A photographer who has taken studio portraits of chickens for the last eight years says he is “captivated” by them.
Alex ten Napel’s series of hens and roosters has become all-encompassing for the Dutch photographer who tells PetaPixel that “it is the only thing I do for now.”
“Photographed like this you do not see a walking, cackling piece of meat or an egg producing machine,” he says. “You look in the eyes of a living creature. A hen, or a rooster.”
Ten Napel says the chickens “become individuals and get a character.” The portraits “get a heart and soul,” he adds.
When setting out on the project Ten Napel wanted to emulate the 17th-century Dutch bird painter Melchior d’Hondecoeter.
“In his portraits, the birds look as individuals and it is as if you are looking at people,” explains Ten Napel.
“This aspect of his portraiture and the enchanting beauty through his use of light and color were in my mind whenever as I thought about the series.”
Another reason for Ten Napel’s chicken series is that he had grown tired of photographing people after 25 years of taking portraits.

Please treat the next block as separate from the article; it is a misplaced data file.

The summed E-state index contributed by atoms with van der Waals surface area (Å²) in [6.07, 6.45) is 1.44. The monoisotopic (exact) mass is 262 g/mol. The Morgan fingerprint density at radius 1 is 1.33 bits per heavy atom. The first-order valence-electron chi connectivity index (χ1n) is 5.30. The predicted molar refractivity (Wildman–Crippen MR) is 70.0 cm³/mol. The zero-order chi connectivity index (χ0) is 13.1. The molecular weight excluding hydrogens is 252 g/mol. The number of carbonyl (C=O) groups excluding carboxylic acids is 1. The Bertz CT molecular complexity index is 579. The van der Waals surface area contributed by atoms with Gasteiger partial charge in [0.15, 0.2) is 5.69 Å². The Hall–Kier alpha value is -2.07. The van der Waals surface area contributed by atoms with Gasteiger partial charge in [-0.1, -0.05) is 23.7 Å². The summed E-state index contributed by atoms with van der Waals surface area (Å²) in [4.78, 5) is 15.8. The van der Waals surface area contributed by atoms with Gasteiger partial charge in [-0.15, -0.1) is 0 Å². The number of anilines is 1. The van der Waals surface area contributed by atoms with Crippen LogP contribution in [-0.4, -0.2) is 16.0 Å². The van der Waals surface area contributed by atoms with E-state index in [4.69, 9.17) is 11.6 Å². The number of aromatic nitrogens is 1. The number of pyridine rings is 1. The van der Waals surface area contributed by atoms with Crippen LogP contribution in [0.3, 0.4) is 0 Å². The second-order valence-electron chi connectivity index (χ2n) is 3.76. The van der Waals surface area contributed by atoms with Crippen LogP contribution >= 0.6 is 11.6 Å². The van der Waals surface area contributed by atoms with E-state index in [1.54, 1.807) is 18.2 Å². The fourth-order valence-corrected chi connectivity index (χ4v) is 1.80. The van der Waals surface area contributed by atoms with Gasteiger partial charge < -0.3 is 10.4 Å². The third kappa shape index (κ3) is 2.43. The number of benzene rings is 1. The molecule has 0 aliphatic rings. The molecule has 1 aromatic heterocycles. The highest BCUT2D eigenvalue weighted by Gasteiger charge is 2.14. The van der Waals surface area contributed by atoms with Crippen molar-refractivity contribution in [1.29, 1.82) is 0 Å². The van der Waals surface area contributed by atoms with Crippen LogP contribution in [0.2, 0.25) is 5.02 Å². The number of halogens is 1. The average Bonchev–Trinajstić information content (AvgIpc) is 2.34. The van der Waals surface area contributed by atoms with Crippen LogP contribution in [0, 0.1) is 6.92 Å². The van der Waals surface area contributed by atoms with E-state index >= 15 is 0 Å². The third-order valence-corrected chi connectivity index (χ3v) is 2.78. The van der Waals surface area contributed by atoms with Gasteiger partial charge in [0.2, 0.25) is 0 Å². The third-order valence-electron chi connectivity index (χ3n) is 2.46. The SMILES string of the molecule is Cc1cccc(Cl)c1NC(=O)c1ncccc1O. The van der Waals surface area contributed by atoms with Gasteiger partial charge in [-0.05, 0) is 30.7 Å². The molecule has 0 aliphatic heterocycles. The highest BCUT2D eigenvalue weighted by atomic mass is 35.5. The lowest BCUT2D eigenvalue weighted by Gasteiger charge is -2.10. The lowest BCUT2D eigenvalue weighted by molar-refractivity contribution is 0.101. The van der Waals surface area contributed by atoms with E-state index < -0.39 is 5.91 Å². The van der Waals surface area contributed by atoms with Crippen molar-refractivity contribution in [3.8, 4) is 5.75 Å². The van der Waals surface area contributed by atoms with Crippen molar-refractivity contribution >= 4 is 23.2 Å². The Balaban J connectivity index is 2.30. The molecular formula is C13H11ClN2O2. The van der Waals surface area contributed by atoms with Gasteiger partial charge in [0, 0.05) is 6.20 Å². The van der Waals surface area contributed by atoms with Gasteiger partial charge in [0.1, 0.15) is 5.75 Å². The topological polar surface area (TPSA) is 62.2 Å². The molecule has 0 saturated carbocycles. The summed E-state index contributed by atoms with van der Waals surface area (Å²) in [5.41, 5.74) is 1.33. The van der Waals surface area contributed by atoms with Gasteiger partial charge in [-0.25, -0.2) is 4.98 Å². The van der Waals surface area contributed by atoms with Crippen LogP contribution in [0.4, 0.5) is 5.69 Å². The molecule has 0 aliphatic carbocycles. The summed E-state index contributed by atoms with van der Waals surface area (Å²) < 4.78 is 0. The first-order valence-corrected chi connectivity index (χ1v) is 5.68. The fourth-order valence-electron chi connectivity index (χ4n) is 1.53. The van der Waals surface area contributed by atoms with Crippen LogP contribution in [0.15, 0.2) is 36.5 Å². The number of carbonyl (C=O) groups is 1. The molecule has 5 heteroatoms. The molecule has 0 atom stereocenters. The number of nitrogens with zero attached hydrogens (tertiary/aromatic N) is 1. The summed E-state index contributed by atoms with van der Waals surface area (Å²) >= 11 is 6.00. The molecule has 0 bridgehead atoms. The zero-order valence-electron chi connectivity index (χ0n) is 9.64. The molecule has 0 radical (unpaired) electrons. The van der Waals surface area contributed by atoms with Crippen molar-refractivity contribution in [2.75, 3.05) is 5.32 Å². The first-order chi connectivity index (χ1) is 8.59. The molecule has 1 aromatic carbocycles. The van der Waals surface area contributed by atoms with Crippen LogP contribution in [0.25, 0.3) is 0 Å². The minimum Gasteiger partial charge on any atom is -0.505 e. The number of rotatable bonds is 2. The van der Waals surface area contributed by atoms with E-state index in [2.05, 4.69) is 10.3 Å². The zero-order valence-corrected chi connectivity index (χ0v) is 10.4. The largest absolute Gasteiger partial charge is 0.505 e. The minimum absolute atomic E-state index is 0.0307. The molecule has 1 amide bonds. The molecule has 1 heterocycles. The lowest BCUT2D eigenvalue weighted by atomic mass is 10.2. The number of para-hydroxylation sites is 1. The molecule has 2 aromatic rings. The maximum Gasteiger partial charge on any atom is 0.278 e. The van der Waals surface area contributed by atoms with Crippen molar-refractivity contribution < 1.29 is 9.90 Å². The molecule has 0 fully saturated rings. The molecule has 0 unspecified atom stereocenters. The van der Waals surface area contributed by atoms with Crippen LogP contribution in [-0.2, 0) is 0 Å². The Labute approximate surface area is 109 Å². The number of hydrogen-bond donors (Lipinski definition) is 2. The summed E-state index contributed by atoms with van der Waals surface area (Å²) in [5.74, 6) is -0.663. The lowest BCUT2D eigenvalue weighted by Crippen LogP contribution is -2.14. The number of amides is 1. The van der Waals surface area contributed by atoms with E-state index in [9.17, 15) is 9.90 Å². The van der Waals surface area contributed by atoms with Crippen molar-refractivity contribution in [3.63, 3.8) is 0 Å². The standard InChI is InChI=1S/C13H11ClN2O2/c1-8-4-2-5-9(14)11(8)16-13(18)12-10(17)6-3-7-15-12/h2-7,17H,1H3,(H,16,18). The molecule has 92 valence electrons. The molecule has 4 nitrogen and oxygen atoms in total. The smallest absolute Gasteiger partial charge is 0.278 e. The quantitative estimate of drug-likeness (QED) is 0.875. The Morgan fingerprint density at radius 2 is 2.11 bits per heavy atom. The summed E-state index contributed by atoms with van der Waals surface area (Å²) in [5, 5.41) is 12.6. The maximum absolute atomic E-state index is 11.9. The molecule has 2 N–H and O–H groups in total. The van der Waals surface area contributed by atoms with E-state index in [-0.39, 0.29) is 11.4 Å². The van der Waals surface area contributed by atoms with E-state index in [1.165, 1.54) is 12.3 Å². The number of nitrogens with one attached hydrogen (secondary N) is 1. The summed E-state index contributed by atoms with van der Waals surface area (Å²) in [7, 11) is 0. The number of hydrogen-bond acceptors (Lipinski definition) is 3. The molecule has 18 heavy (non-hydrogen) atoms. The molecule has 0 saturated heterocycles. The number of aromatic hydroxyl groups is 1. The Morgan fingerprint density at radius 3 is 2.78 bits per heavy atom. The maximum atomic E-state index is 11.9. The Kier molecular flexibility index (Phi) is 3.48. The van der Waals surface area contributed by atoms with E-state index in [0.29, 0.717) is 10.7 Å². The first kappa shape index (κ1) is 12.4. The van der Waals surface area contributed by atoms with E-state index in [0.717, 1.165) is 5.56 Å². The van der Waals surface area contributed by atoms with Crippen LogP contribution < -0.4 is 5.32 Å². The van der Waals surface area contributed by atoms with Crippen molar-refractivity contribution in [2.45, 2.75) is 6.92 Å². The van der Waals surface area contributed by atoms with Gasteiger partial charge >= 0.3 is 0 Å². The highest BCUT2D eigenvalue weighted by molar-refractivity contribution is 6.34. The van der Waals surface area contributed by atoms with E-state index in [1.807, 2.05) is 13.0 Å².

“This aspect of his portraiture and the enchanting beauty through his use of light and color were in my mind whenever as I thought about the series,” he says.
“Photographing hens and roosters and unraveling their personalities appears to be a good substitute. Hens and roosters cannot be directed and they do not act, hide, or pretend. Hens and roosters simply look natural and beautiful.”
Ten Napel has shot many different breeds of chicken often capturing them in graceful, almost ballerina-esque poses.
“Photographing is unexpected, exciting, and out of control. How it should be,” he says.
“Every time they teach me a lesson to be patient and to wait for the right moment. Hens and roosters understand photography better than the photographer. They tell me to wait, look, see, understand, and then shoot.”
He adds that hens and roosters are “funny, full of beauty” and believes anyone will “fall in love with them instantly.”
More of Ten Napel’s work can be found on his website.
Image credits: Photographs by Alex ten Napel